Eisenberg: The Offense, Reason for Alarm?  

Offensive Coordinator Greg Roman

Ravens Head Coach John Harbaugh didn't sound alarmed about his offense in Monday's press conference.

Concerned? Absolutely. Determined to do better? Absolutely.

Referencing a decline in the running game, a rise in penalties and too many drives ending with field goals, he made it clear he wants to be more efficient and productive on that side of the ball.

"We came up short this year in a lot of ways," he said about the offense.

But is he … alarmed? I don't think that's the right description after hearing him also point out what went right offensively in 2021, such as the Ravens gaining more yardage than all but five of the NFL's other 31 teams.

"We've done some pretty darn good things here over the past three years, offensively. I think we have a really good vision and understanding of what we want to build offensively, who we're going to build around and what we need to do," Harbaugh said.

His lack of hair-on-fire alarm won't sit well with the fans ready to put a blowtorch to the offense with a new unit coordinator and/or a different philosophy and/or changes wherever possible.

I don't know how many of those fans there are, but they aren't afraid to share their opinion and certainly represent one extreme. Harbaugh's stay-the-course approach is another extreme.

Harbaugh's opinion is the one that counts, and it doesn't appear massive changes are coming. In explaining his recent switch at defensive coordinator, Harbaugh said, "Sometimes, it's just time." It seems he doesn't feel the same about Offensive Coordinator Greg Roman's unit.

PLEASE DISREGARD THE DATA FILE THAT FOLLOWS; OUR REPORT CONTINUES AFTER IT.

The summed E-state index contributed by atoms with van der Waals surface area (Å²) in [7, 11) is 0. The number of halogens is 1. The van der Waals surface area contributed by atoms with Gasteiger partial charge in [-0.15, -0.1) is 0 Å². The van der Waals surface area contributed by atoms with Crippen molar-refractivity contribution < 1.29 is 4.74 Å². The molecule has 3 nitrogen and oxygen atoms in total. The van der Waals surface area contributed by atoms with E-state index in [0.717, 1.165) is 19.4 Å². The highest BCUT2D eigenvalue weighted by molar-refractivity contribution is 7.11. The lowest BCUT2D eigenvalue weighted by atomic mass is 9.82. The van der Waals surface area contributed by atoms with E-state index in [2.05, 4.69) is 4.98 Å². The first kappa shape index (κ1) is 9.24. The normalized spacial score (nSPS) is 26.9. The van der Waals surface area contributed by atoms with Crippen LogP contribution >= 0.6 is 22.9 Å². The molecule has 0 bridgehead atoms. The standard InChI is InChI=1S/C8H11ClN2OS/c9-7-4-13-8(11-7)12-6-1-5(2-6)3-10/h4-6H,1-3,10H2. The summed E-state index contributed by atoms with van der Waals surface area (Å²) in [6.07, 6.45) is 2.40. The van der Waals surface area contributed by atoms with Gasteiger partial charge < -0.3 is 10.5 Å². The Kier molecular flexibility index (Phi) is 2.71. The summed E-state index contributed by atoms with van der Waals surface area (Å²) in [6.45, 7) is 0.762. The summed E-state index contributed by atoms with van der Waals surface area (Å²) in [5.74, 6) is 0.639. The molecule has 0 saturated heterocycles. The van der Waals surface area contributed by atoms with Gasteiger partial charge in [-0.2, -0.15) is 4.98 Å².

My thinking on the subject is aligned more with Harbaugh's than with those seeking sweeping changes.

Oh, I understand the impatience. The Ravens haven't won a game beyond the wild-card round of the AFC playoffs since 2012. It's fair to scrutinize what they're doing and want changes.

But I question the need to start over with an offense that consistently moves the ball even in a down year. The Ravens ranked second in the league in time of possession as well as sixth in yards, and that was with many key pieces sidelined. The problem was they couldn't turn those advantages into points, finishing 17th in scoring.

To me, that sounds like a unit that needs to be methodically altered rather than entirely blown up.

Go to work on that yards/points disconnect. Keep hammering away at a passing game that rose 19 places in the league rankings in 2021, from No. 32 to No. 13.

"I know we can look at that with the coaching staff that we have, build on the players that we have (and) kind of choose our scheme-direction wisely," Harbaugh said.

Here's my short list of things that need to happen: 1) Invest in fortifying the O-line; 2) Help Lamar Jackson get his groove back; 3) Get (and stay) healthy.

Harbaugh referenced the O-line Monday, saying he recalled his father stressing to him a half-century ago that you "win and lose in the trenches." It's one adage that never goes out of style.

But the Ravens have just been OK up front for a few years, which isn't ideal on a team that wants to run the ball and physically dominate opponents. Bolstering the line with high draft picks and/or free-agent signings makes total sense to me.

That would make life better for Jackson, who needs a reset. It was disturbing to hear him tell reporters after the season that he couldn't really explain why his game fell off before an ankle injury sidelined him. Whatever is happening with that, it needs to be addressed. The Ravens aren't going anywhere without their dynamic quarterback doing his thing.

As for injuries, enough has been said. The job now is to get guys back and work on keeping history from repeating itself.

Change certainly is warranted after the Ravens finished in last place for the first time since 2007. In hindsight, it's easy to see the defense needing a fresh start with a new coordinator after it gave up so many yards and continually blinked in clutch situations.

The offense needs help, too. But with the ball already moving and so many young playmakers already in place, I'll take the fixes listed above as the savviest plan of attack.

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